China’s approval of the national security law signals the premature end to Hong Kong’s autonomy
Jessica Jim 詹穎怡
The article in the Evening Standard yesterday about the tragic death of Guy Bessant raises familiar themes for clinical negligence lawyers.
Mr Bessant was sent away from the Accident and Emergency department at Charing Cross Hospital, and treated by two GPs at the Urgent Care Centre. Because of systemic failings, neither GP saw the blood pressure reading taking by paramedics. If they had, further investigations would have been undertaken and Mr Bessant may not have died.
One of the GPs treating Mr Bessant is quoted as saying “When I heard what happened I wanted to give up my job.” It is heart rendering that the systemic failings let both Mr Bessant and the medical team down.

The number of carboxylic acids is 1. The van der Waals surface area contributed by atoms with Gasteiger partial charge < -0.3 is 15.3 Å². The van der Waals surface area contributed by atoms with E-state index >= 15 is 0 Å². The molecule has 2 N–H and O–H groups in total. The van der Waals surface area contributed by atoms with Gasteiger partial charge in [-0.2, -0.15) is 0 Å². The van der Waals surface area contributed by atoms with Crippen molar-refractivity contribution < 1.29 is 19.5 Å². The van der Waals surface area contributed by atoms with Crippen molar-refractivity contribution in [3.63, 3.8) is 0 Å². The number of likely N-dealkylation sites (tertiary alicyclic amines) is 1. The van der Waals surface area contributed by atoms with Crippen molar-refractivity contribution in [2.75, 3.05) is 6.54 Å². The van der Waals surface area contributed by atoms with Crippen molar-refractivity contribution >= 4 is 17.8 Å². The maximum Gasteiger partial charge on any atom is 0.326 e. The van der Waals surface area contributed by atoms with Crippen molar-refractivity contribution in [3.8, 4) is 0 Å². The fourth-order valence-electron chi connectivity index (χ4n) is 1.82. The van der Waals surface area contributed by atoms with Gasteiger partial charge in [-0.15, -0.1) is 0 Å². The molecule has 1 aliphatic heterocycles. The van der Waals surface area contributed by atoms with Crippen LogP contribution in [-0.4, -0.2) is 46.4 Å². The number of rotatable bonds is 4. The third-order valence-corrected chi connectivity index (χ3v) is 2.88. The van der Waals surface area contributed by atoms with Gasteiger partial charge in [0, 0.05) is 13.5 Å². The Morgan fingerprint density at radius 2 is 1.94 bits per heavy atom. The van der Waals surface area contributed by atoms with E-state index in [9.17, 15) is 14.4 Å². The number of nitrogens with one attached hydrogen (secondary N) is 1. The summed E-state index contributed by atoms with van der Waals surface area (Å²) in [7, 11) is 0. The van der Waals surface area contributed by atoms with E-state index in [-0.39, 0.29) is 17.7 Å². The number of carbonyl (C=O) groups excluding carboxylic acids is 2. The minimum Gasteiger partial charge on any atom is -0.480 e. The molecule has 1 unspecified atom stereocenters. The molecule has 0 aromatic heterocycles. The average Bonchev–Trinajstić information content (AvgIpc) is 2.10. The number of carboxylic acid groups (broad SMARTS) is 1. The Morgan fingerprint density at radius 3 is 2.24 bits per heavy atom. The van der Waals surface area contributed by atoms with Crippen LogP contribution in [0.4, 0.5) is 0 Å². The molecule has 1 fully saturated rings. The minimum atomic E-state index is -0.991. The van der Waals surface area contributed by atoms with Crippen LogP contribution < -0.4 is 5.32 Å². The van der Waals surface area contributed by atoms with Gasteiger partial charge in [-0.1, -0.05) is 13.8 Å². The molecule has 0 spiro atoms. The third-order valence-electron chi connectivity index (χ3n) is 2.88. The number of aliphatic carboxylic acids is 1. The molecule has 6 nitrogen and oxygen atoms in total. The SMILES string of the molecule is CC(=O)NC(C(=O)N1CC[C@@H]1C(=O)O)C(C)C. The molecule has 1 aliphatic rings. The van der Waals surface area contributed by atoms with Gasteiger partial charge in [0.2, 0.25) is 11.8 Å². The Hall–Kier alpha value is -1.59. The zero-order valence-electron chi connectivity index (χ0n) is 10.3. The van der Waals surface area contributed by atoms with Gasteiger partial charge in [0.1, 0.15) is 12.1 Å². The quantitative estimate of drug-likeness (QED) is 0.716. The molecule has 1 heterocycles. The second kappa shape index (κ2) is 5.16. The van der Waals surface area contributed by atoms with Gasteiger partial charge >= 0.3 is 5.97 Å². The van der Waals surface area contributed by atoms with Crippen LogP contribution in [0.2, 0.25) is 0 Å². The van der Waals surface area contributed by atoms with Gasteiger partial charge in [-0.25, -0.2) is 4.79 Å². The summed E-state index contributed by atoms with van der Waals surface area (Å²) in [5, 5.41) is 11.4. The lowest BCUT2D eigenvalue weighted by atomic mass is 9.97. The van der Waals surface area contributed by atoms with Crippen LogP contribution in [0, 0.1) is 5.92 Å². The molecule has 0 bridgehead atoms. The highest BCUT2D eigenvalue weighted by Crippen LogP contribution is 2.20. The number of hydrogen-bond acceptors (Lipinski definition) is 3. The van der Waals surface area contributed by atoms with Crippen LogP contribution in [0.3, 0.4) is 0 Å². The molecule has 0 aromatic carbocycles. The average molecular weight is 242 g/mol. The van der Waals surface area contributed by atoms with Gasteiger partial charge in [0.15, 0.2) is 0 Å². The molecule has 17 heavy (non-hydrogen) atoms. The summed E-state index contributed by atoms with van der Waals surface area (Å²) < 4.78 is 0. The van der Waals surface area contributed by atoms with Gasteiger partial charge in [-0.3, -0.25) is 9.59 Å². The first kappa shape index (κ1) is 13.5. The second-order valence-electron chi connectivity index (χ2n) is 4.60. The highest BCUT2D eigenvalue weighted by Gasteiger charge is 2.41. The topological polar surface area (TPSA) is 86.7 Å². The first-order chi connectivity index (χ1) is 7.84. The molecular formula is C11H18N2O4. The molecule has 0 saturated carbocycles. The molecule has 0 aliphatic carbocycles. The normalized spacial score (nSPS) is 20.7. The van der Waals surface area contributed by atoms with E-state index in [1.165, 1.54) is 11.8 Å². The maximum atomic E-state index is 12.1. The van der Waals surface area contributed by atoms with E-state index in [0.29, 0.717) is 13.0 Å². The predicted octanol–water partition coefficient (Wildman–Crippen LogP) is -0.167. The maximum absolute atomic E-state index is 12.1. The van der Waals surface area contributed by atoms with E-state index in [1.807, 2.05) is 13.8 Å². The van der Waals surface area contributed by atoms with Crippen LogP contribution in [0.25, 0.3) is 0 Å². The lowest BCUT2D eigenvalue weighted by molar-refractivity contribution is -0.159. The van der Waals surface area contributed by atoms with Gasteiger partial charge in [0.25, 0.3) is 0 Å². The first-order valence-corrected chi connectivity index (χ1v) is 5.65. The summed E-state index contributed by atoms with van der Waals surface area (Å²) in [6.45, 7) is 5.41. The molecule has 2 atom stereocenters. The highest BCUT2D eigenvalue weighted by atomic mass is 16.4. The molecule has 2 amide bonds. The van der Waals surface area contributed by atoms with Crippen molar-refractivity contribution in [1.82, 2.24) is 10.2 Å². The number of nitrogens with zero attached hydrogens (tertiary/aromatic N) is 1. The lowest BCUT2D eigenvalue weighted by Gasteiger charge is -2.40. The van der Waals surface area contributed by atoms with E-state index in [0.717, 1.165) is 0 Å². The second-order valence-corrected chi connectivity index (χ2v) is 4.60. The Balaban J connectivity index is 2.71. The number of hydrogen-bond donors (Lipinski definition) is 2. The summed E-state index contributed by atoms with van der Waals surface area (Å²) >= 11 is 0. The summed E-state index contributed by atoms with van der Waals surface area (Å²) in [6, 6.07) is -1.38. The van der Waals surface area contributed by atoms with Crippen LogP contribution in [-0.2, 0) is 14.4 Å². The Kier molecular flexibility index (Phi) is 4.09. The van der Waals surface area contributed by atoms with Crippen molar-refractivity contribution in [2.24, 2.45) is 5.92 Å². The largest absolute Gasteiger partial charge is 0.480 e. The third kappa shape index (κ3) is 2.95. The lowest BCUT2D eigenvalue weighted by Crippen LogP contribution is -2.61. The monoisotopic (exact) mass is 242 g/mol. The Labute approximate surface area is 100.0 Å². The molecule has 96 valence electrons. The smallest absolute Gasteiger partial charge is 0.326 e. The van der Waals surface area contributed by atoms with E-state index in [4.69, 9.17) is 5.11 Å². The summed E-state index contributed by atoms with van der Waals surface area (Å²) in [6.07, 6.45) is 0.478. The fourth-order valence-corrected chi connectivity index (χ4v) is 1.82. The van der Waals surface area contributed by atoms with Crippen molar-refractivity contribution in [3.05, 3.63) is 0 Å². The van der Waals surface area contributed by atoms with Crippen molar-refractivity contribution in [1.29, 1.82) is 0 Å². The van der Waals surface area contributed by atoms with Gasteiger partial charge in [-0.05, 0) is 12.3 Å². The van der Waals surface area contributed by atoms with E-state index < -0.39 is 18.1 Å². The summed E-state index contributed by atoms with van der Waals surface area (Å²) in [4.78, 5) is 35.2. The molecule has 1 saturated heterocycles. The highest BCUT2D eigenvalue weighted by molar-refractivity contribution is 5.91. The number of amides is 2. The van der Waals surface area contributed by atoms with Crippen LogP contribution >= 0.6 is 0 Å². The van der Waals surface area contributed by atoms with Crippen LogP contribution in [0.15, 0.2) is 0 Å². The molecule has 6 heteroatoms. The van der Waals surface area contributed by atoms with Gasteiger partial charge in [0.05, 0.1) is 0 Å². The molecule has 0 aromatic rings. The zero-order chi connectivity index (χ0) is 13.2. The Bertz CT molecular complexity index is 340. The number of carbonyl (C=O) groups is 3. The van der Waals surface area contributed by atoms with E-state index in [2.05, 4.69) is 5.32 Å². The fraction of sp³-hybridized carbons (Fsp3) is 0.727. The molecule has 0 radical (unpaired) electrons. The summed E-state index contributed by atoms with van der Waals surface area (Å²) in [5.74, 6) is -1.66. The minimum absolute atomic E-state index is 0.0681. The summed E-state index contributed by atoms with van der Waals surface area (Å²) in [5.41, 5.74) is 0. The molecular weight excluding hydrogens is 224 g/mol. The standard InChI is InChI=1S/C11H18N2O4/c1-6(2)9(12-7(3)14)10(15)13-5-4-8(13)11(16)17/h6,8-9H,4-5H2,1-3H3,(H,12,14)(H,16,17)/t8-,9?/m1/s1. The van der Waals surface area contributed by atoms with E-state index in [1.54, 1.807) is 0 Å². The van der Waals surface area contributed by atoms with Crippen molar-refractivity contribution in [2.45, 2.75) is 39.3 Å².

Fortunately, Imperial College Healthcare NHS Trust have now put checks in place to avoid this situation arising again and claim that two lives have been saved as a result. Whilst this is reassuring, for Mr Bessant and his family it is too little, too late.
In our experience, aortic dissections are not always very well recognised, despite their tragic consequences. Identifying aortic dissections requires close attention to the patient’s symptoms so that general medical teams can raise the alarm and involve cardiologists. If diagnosed, dissections can be surgically repaired, and once recovered the patient can return to their normal life.
If you are concerned about the treatment you, or someone close to you has had, please contact a member of the clinical negligence team on 020 7814 1200.
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